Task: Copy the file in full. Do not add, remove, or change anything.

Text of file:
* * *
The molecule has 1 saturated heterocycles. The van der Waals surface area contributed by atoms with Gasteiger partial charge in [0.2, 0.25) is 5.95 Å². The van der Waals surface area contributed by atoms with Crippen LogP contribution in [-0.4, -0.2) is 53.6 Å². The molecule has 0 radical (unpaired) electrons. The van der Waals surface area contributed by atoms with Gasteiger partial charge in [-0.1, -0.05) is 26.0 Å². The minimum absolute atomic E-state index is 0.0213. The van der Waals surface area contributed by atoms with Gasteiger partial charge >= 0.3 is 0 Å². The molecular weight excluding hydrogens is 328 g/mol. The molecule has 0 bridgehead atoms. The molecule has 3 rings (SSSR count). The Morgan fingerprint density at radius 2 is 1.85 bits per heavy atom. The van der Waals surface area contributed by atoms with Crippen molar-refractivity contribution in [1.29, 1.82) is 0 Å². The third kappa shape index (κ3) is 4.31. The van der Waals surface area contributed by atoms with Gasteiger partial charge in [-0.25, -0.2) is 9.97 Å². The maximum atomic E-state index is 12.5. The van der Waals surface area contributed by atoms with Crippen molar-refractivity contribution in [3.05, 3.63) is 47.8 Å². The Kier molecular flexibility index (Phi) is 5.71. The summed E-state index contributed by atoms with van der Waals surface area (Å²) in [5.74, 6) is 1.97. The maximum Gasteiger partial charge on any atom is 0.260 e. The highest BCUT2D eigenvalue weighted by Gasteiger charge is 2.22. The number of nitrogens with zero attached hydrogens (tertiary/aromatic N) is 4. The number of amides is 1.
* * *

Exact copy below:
The molecule has 1 saturated heterocycles. The van der Waals surface area contributed by atoms with Gasteiger partial charge in [0.2, 0.25) is 5.95 Å². The van der Waals surface area contributed by atoms with Crippen LogP contribution in [-0.4, -0.2) is 53.6 Å². The molecule has 0 radical (unpaired) electrons. The van der Waals surface area contributed by atoms with Gasteiger partial charge in [-0.1, -0.05) is 26.0 Å². The minimum absolute atomic E-state index is 0.0213. The van der Waals surface area contributed by atoms with Gasteiger partial charge >= 0.3 is 0 Å². The molecular weight excluding hydrogens is 328 g/mol. The molecule has 0 bridgehead atoms. The molecule has 3 rings (SSSR count). The Morgan fingerprint density at radius 2 is 1.85 bits per heavy atom. The van der Waals surface area contributed by atoms with Crippen molar-refractivity contribution in [1.29, 1.82) is 0 Å². The third kappa shape index (κ3) is 4.31. The van der Waals surface area contributed by atoms with Gasteiger partial charge in [-0.25, -0.2) is 9.97 Å². The maximum atomic E-state index is 12.5. The van der Waals surface area contributed by atoms with Crippen molar-refractivity contribution in [3.05, 3.63) is 47.8 Å². The Kier molecular flexibility index (Phi) is 5.71. The summed E-state index contributed by atoms with van der Waals surface area (Å²) in [5.74, 6) is 1.97. The maximum Gasteiger partial charge on any atom is 0.260 e. The highest BCUT2D eigenvalue weighted by Gasteiger charge is 2.22. The number of nitrogens with zero attached hydrogens (tertiary/aromatic N) is 4. The number of amides is 1.